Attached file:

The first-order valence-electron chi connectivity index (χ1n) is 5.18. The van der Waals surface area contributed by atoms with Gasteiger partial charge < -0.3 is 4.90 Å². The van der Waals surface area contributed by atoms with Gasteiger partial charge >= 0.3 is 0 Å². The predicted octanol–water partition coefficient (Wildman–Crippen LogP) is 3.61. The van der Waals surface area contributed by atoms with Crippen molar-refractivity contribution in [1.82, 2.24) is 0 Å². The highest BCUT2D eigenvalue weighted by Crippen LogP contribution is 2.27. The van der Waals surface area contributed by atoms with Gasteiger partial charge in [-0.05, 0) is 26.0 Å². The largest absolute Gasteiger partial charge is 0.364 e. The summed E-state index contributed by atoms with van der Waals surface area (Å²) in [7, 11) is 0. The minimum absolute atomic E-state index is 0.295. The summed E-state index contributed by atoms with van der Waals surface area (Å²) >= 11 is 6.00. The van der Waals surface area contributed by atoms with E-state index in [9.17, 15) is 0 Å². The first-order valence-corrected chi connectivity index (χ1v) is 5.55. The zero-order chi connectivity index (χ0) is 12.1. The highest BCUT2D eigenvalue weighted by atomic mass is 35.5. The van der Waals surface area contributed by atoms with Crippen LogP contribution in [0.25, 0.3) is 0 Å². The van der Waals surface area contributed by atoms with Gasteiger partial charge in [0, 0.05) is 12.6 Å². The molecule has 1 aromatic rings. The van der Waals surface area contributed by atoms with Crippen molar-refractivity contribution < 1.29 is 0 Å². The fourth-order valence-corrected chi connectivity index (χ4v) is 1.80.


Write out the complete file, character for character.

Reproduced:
The first-order valence-electron chi connectivity index (χ1n) is 5.18. The van der Waals surface area contributed by atoms with Gasteiger partial charge < -0.3 is 4.90 Å². The van der Waals surface area contributed by atoms with Gasteiger partial charge >= 0.3 is 0 Å². The predicted octanol–water partition coefficient (Wildman–Crippen LogP) is 3.61. The van der Waals surface area contributed by atoms with Crippen molar-refractivity contribution in [1.82, 2.24) is 0 Å². The highest BCUT2D eigenvalue weighted by Crippen LogP contribution is 2.27. The van der Waals surface area contributed by atoms with Gasteiger partial charge in [-0.05, 0) is 26.0 Å². The largest absolute Gasteiger partial charge is 0.364 e. The summed E-state index contributed by atoms with van der Waals surface area (Å²) in [7, 11) is 0. The minimum absolute atomic E-state index is 0.295. The summed E-state index contributed by atoms with van der Waals surface area (Å²) >= 11 is 6.00. The van der Waals surface area contributed by atoms with E-state index in [9.17, 15) is 0 Å². The first-order valence-corrected chi connectivity index (χ1v) is 5.55. The zero-order chi connectivity index (χ0) is 12.1. The highest BCUT2D eigenvalue weighted by atomic mass is 35.5. The van der Waals surface area contributed by atoms with Crippen LogP contribution in [0.25, 0.3) is 0 Å². The van der Waals surface area contributed by atoms with Gasteiger partial charge in [0, 0.05) is 12.6 Å². The molecule has 1 aromatic rings. The van der Waals surface area contributed by atoms with Crippen molar-refractivity contribution < 1.29 is 0 Å². The fourth-order valence-corrected chi connectivity index (χ4v) is 1.80.